Need SQL Update Query
Category: Computers > Programming
Asked by: jimvet-ga
List Price: $20.00
21 Dec 2004 11:31 PST
Expires: 20 Jan 2005 11:31 PST
Question ID: 445635
This is a continuation of question http://answers.google.com/answers/threadview?id=444306 answered by mathtalk-ga. I closed the question by rating it while I still had more to ask. here is the new question: Now that I have the select query complete, I need to do an update process on the results of the Select query. I now need to update some of the records in the result set of the Select Query we created. The criteria are easy for me to describe but I don't know how to translate it into SQL. Here is a sample of the Select Query results: HotelID ChangedFromID Verified Address Zip 9876 No 123 Main St 45844 8765 No 123 Main St 45844 1234 Yes 123 Main St 45844 The criteria for records to be updated is that within any set of "matching records" - (i.e. those with the same Address and Zip), take the HotelID from the record with field Verified = "Yes" and use it to update the HotelID of the other matching records. AND for each updated record, update the ChangedFromID field with the value of the old HotelID before the update AND update the Verified field to "Yes" I'd like an Update query to create the following result update result: HotelID ChangedFromID Verified Address Zip 1234 9876 Yes 123 Main St 45844 1234 8765 Yes 123 Main St 45844 1234 Yes 123 Main St 45844 In the case that there are multiple records within each matching set with (Verified = Yes), there should be no update performed so that it can be reviewed manually later.
Re: Need SQL Update Query
Answered By: mathtalk-ga on 21 Dec 2004 21:22 PST
Hi, jimvet-ga: I'm not sure if we are still dealing with the same table as before, which was called SupplierMaster (at least in the part which dealt with creating an index). First here's a query that does update only those records for which a single "Verified" match exists, per your specification. Below I provide an alternative that does a bit more than this, but in what I think is a conservative approach. In SQL View: UPDATE SupplierMaster AS C, SupplierMaster AS C1 SET C.ChangedFromID = C.HotelID, C.HotelID = C1.HotelID, C.Verified = True WHERE C.Verified = False AND C1.Address = C.Address AND C1.Zip = C.Zip AND C1.Verified = True AND ( SELECT Count(*) FROM SupplierMaster as C2 WHERE C2.Address = C.Address AND C2.Zip = C.Zip AND C2.Verified = TRUE ) = 1 ; What I'd suggest is that this unnecessarily restricts the updating of records to cases where there is only one "Verified" matching row, when what might be allowed is to update as long as there is only one unambiguous HotelID to use (regardless of how many "Verified" rows may currently have that same HotelID). A more "liberal" query to do this last approach would be: In SQL View: UPDATE SupplierMaster AS C, SupplierMaster AS C1 SET C.ChangedFromID = C.HotelID, C.HotelID = C1.HotelID, C.Verified = True WHERE C.Verified = False AND C1.Address = C.Address AND C1.Zip = C.Zip AND C1.Verified = True AND NOT EXISTS ( SELECT * FROM SupplierMaster as C2 WHERE C2.Address = C.Address AND C2.Zip = C.Zip AND C2.Verified = TRUE AND C2.HotelID <> C1.HotelID ) ; Note that instead of requiring that the number of verified matching rows is 1, we use the "exists" clause (in a negative form) to make sure that HotelID among any verified matching rows is unambiguous. The UDPATE syntax for Access is one of the most "non-standard" aspects of this product. Let me know of any difficulties you encounter. I spent quite a bit of time checking the syntax as best I can without "access" to your real tables, and making some educated guesses about the underlying datatypes. regards, mathtalk-ga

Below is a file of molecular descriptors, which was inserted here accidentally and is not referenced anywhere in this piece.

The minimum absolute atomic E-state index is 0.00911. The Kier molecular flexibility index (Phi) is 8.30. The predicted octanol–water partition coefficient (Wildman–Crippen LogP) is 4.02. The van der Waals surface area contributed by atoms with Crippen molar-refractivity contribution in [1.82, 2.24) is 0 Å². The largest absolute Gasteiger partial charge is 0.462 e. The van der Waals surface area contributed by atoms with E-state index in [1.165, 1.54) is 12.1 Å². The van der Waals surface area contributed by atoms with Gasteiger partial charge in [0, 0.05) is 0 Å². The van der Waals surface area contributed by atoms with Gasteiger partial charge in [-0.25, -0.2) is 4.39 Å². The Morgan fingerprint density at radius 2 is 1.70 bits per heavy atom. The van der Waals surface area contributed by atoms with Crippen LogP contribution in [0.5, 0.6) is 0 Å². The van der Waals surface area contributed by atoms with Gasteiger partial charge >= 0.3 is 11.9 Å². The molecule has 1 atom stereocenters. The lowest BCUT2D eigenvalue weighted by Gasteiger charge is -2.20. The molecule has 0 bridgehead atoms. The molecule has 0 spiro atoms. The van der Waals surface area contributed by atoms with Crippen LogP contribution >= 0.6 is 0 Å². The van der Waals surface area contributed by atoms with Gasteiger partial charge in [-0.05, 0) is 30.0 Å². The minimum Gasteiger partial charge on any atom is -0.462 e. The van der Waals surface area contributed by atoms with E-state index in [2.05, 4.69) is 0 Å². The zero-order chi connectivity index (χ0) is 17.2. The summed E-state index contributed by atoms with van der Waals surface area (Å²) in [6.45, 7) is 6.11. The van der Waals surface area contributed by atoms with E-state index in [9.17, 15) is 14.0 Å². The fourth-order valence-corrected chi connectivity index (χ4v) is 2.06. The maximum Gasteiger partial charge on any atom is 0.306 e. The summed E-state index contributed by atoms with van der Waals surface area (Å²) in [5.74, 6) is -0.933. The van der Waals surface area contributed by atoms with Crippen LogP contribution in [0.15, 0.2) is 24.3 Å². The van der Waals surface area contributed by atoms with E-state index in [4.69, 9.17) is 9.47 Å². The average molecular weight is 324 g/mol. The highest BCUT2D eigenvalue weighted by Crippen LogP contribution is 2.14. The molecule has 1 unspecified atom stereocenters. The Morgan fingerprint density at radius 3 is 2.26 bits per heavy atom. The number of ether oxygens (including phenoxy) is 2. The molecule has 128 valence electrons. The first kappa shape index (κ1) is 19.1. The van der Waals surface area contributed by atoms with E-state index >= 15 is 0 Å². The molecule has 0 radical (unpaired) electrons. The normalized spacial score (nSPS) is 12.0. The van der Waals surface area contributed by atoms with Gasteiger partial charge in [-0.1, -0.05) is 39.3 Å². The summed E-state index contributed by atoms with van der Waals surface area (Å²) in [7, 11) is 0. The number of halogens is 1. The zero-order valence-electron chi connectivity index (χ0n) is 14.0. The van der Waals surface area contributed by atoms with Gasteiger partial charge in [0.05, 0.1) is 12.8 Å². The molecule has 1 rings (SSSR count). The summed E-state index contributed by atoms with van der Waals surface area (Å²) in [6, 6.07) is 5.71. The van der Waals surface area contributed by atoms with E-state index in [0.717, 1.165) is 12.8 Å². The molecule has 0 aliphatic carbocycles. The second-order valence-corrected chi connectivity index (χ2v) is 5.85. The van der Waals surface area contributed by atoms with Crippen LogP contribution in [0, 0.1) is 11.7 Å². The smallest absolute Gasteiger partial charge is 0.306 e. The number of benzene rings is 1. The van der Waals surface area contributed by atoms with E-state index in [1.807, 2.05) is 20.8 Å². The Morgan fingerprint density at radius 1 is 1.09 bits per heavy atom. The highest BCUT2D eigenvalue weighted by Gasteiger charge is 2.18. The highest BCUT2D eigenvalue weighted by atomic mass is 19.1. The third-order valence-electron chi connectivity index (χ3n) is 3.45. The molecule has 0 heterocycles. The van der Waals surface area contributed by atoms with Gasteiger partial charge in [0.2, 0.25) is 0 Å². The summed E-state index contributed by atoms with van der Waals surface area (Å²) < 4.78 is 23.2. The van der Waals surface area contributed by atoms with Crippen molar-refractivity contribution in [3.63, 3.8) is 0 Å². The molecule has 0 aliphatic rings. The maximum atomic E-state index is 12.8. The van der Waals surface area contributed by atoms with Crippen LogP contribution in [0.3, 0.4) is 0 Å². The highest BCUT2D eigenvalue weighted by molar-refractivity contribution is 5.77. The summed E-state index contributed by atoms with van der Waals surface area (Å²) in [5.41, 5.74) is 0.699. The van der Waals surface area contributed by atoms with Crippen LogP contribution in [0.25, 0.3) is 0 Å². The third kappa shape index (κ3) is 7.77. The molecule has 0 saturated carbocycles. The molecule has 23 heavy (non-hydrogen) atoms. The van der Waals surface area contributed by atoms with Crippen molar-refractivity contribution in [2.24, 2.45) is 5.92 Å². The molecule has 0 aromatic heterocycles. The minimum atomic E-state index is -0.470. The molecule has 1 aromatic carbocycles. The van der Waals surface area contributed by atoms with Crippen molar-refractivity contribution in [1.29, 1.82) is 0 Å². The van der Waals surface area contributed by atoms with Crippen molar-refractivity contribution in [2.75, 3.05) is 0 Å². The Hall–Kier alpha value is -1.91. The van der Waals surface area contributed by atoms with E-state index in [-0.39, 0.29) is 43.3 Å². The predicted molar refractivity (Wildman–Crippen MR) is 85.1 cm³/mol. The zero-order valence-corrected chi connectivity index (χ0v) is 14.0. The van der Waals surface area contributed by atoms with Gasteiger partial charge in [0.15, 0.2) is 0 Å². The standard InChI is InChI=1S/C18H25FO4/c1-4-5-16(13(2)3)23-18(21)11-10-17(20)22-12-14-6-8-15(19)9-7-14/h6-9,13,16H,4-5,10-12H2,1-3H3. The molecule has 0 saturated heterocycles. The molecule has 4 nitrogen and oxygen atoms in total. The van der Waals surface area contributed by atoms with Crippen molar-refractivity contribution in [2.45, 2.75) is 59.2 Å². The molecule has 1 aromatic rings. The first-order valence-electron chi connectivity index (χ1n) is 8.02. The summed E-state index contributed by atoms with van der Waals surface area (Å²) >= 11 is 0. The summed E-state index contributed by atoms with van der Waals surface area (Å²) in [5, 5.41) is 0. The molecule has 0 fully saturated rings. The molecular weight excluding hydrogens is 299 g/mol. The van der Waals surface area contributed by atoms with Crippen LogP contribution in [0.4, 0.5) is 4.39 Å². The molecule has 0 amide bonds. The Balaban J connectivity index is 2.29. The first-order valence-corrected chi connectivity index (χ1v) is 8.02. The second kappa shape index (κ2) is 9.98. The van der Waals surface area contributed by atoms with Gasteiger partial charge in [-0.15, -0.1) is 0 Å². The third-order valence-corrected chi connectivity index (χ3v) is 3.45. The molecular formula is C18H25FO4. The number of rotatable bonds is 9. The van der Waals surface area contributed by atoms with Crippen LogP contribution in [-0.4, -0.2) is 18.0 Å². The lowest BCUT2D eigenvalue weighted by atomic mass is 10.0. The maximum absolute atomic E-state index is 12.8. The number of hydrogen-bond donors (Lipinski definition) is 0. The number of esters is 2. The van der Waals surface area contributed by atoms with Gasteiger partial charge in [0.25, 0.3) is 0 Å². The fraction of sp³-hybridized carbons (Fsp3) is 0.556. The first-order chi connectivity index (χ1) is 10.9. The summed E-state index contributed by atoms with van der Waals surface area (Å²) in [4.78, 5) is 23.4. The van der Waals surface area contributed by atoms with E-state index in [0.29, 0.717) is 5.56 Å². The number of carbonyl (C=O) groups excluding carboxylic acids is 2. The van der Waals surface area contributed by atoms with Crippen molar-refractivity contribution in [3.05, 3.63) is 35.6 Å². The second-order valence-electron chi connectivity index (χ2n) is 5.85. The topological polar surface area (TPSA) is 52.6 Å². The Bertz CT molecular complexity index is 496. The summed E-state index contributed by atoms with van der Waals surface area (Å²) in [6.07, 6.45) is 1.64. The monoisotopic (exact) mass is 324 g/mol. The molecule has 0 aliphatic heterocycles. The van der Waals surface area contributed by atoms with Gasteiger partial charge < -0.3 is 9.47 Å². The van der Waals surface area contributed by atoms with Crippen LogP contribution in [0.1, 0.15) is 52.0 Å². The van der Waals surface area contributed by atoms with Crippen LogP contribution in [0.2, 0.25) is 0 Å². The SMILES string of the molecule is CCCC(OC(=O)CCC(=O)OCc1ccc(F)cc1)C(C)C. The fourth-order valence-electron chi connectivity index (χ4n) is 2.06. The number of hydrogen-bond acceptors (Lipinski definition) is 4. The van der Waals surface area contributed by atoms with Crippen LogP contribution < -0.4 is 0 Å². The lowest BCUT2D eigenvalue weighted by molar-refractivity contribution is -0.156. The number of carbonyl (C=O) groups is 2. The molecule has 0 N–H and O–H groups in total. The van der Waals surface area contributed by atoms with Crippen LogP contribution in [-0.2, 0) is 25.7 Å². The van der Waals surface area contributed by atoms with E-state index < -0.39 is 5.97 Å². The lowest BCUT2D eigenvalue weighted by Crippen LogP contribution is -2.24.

rated this answer:
Very clear and concise. Thank you!
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